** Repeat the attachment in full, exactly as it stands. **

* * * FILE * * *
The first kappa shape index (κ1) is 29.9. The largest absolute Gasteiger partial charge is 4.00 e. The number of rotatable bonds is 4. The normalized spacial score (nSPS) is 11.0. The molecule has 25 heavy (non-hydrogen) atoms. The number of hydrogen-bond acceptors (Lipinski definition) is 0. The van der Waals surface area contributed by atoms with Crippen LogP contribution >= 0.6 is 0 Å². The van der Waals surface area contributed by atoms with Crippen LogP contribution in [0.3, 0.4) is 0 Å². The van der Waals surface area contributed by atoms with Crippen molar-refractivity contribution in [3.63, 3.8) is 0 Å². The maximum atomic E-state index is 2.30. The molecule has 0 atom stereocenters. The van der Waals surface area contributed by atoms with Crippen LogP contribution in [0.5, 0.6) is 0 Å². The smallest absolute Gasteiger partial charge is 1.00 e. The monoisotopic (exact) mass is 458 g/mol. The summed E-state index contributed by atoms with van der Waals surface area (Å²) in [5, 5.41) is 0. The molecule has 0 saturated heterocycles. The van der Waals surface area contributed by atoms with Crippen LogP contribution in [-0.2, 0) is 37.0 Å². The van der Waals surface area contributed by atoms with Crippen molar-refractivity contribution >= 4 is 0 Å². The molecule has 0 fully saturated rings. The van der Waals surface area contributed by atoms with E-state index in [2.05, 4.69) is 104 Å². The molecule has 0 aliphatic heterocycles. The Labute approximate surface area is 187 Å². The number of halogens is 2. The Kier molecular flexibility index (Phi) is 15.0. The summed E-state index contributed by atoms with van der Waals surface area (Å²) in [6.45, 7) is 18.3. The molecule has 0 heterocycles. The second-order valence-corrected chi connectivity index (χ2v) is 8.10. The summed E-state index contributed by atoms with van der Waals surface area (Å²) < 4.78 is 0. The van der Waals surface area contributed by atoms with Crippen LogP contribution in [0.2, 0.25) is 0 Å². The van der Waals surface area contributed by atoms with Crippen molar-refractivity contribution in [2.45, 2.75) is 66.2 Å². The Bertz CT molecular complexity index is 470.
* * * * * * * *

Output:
The first kappa shape index (κ1) is 29.9. The largest absolute Gasteiger partial charge is 4.00 e. The number of rotatable bonds is 4. The normalized spacial score (nSPS) is 11.0. The molecule has 25 heavy (non-hydrogen) atoms. The number of hydrogen-bond acceptors (Lipinski definition) is 0. The van der Waals surface area contributed by atoms with Crippen LogP contribution >= 0.6 is 0 Å². The van der Waals surface area contributed by atoms with Crippen LogP contribution in [0.3, 0.4) is 0 Å². The van der Waals surface area contributed by atoms with Crippen molar-refractivity contribution in [3.63, 3.8) is 0 Å². The maximum atomic E-state index is 2.30. The molecule has 0 atom stereocenters. The van der Waals surface area contributed by atoms with Crippen LogP contribution in [0.5, 0.6) is 0 Å². The smallest absolute Gasteiger partial charge is 1.00 e. The monoisotopic (exact) mass is 458 g/mol. The summed E-state index contributed by atoms with van der Waals surface area (Å²) in [5, 5.41) is 0. The molecule has 0 saturated heterocycles. The van der Waals surface area contributed by atoms with Crippen LogP contribution in [-0.2, 0) is 37.0 Å². The van der Waals surface area contributed by atoms with Crippen molar-refractivity contribution >= 4 is 0 Å². The molecule has 0 fully saturated rings. The van der Waals surface area contributed by atoms with E-state index in [2.05, 4.69) is 104 Å². The molecule has 0 aliphatic heterocycles. The Labute approximate surface area is 187 Å². The number of halogens is 2. The Kier molecular flexibility index (Phi) is 15.0. The summed E-state index contributed by atoms with van der Waals surface area (Å²) in [6.45, 7) is 18.3. The molecule has 0 heterocycles. The second-order valence-corrected chi connectivity index (χ2v) is 8.10. The summed E-state index contributed by atoms with van der Waals surface area (Å²) < 4.78 is 0. The van der Waals surface area contributed by atoms with Crippen LogP contribution in [0.2, 0.25) is 0 Å². The van der Waals surface area contributed by atoms with Crippen molar-refractivity contribution in [2.45, 2.75) is 66.2 Å². The Bertz CT molecular complexity index is 470.